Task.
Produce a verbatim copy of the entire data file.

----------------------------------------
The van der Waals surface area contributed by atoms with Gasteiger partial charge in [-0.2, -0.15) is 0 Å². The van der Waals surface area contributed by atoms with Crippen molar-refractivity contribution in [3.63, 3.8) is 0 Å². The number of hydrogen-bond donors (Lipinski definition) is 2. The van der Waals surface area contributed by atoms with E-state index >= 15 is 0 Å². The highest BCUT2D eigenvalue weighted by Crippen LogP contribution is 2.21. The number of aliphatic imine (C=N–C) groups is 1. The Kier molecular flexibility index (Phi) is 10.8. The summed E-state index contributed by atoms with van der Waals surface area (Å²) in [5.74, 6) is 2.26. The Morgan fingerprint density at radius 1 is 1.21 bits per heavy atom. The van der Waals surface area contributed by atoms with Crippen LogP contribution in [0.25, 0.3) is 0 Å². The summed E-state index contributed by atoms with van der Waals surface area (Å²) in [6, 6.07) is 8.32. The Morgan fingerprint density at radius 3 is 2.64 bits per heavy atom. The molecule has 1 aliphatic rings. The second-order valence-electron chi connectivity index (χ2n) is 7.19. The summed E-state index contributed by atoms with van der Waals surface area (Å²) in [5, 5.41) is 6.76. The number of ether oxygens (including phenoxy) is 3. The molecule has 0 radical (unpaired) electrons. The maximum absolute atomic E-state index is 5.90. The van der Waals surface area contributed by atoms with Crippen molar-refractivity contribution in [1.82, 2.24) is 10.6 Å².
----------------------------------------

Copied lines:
The van der Waals surface area contributed by atoms with Gasteiger partial charge in [-0.2, -0.15) is 0 Å². The van der Waals surface area contributed by atoms with Crippen molar-refractivity contribution in [3.63, 3.8) is 0 Å². The number of hydrogen-bond donors (Lipinski definition) is 2. The van der Waals surface area contributed by atoms with E-state index >= 15 is 0 Å². The highest BCUT2D eigenvalue weighted by Crippen LogP contribution is 2.21. The number of aliphatic imine (C=N–C) groups is 1. The Kier molecular flexibility index (Phi) is 10.8. The summed E-state index contributed by atoms with van der Waals surface area (Å²) in [5.74, 6) is 2.26. The Morgan fingerprint density at radius 1 is 1.21 bits per heavy atom. The van der Waals surface area contributed by atoms with Crippen LogP contribution in [0.25, 0.3) is 0 Å². The summed E-state index contributed by atoms with van der Waals surface area (Å²) in [6, 6.07) is 8.32. The Morgan fingerprint density at radius 3 is 2.64 bits per heavy atom. The molecule has 1 aliphatic rings. The second-order valence-electron chi connectivity index (χ2n) is 7.19. The summed E-state index contributed by atoms with van der Waals surface area (Å²) in [5, 5.41) is 6.76. The number of ether oxygens (including phenoxy) is 3. The molecule has 0 radical (unpaired) electrons. The maximum absolute atomic E-state index is 5.90. The van der Waals surface area contributed by atoms with Crippen molar-refractivity contribution in [1.82, 2.24) is 10.6 Å².